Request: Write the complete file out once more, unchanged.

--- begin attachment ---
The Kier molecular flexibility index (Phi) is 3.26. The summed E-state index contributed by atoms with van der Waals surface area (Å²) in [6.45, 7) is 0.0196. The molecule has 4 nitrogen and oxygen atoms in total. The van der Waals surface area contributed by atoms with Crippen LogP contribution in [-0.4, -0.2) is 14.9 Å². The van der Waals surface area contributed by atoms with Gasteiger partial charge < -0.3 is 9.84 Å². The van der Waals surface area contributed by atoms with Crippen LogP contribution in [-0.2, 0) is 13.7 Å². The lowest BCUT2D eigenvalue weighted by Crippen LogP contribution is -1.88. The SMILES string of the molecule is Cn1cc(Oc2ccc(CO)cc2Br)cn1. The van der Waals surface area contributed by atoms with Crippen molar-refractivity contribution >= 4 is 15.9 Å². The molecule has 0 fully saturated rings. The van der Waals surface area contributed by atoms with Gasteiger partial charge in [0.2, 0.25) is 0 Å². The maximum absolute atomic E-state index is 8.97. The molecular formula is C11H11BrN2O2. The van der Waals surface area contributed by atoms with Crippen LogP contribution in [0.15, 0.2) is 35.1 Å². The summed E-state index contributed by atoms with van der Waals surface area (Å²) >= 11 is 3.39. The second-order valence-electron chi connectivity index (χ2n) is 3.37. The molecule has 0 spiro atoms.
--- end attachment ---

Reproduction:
The Kier molecular flexibility index (Phi) is 3.26. The summed E-state index contributed by atoms with van der Waals surface area (Å²) in [6.45, 7) is 0.0196. The molecule has 4 nitrogen and oxygen atoms in total. The van der Waals surface area contributed by atoms with Crippen LogP contribution in [-0.4, -0.2) is 14.9 Å². The van der Waals surface area contributed by atoms with Gasteiger partial charge < -0.3 is 9.84 Å². The van der Waals surface area contributed by atoms with Crippen LogP contribution in [-0.2, 0) is 13.7 Å². The lowest BCUT2D eigenvalue weighted by Crippen LogP contribution is -1.88. The SMILES string of the molecule is Cn1cc(Oc2ccc(CO)cc2Br)cn1. The van der Waals surface area contributed by atoms with Crippen molar-refractivity contribution >= 4 is 15.9 Å². The molecule has 0 fully saturated rings. The van der Waals surface area contributed by atoms with Gasteiger partial charge in [0.2, 0.25) is 0 Å². The maximum absolute atomic E-state index is 8.97. The molecular formula is C11H11BrN2O2. The van der Waals surface area contributed by atoms with Crippen LogP contribution in [0.15, 0.2) is 35.1 Å². The summed E-state index contributed by atoms with van der Waals surface area (Å²) >= 11 is 3.39. The second-order valence-electron chi connectivity index (χ2n) is 3.37. The molecule has 0 spiro atoms.